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Induced emf

  1. Nov 19, 2006 #1
    induced emf!

    Hello,

    I am studying magnetic induction, induced emf, and faraday's law, that sort of thing. My book gives an example where the magnitude of a B-field is increasing at constant rate through an axis of a circular coil with N number of turns and a certain radius r, find the induced emf in the coil. However, in the solution, it says that the B-field is constant, and can be removed from the flux integral! How can this be possible, if it is increasing with time?

    Thanks,

    Stephen
     
    Last edited: Nov 19, 2006
  2. jcsd
  3. Nov 21, 2006 #2

    OlderDan

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    The flux integral is an integral over an area at each moment in time. If the magnetic field is the same throughout the area enclosed by the coil, it is a constant for that integral. The result of the calculation will be a flux that depends on time. The rate of change of that flux with time gives you the induced emf.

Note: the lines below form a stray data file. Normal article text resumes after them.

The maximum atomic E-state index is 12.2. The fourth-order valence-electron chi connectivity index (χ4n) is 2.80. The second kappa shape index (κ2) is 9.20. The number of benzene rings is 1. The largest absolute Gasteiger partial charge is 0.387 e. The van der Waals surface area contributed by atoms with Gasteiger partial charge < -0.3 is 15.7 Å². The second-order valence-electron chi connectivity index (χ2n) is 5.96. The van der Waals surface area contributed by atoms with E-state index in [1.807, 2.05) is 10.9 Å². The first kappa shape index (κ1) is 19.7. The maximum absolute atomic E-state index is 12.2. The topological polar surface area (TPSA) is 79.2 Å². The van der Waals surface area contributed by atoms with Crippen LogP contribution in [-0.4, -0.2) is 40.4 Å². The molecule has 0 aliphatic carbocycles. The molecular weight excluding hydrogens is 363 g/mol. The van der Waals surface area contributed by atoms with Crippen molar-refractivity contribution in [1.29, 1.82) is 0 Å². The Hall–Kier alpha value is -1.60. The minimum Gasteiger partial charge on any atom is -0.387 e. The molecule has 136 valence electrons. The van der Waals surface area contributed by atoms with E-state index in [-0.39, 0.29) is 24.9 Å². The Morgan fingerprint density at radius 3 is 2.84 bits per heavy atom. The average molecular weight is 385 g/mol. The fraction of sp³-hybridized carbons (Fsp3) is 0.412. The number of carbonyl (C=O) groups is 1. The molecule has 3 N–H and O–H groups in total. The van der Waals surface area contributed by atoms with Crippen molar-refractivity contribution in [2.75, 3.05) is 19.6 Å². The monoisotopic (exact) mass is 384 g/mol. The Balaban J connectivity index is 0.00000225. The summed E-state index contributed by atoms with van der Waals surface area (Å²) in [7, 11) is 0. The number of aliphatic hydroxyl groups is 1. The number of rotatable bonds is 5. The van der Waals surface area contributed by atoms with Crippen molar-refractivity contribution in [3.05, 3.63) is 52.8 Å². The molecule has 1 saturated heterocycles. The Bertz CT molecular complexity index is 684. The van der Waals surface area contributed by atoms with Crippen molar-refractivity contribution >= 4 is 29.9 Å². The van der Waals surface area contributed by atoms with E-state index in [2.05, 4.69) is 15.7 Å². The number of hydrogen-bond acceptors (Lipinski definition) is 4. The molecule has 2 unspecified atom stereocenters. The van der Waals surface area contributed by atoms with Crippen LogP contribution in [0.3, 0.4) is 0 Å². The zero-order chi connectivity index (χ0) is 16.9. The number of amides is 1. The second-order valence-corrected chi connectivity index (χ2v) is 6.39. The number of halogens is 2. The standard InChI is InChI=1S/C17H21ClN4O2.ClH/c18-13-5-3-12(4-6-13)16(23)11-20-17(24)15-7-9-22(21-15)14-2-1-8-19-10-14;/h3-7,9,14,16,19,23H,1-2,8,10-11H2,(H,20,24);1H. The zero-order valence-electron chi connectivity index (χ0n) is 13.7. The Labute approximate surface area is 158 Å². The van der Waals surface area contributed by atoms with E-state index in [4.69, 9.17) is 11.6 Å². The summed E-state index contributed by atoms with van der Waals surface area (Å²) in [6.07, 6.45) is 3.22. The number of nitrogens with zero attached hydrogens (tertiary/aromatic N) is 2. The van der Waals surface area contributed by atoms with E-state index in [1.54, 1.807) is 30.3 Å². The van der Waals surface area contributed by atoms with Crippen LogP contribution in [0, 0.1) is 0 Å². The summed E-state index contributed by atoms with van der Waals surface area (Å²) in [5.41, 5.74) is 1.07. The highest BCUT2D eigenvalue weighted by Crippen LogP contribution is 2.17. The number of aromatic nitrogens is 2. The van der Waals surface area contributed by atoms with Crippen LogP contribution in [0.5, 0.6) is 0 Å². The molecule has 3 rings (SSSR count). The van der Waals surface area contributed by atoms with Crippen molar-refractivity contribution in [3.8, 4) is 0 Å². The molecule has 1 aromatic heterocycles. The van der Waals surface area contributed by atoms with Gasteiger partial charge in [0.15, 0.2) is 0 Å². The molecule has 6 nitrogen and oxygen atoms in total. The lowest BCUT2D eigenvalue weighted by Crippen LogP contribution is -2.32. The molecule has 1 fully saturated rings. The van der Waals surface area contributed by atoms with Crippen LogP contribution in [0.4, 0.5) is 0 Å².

4. Nov 21, 2006 #3

    OlderDan

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    The flux is the integral of the magnetic field over an area at each moment in time. If the magnetic field is the same throughout the area enclosed by the coil, it is a constant for this integral. The result of the calculation will be a flux that depends on time. The rate of change of that flux with time gives you the induced emf.
     
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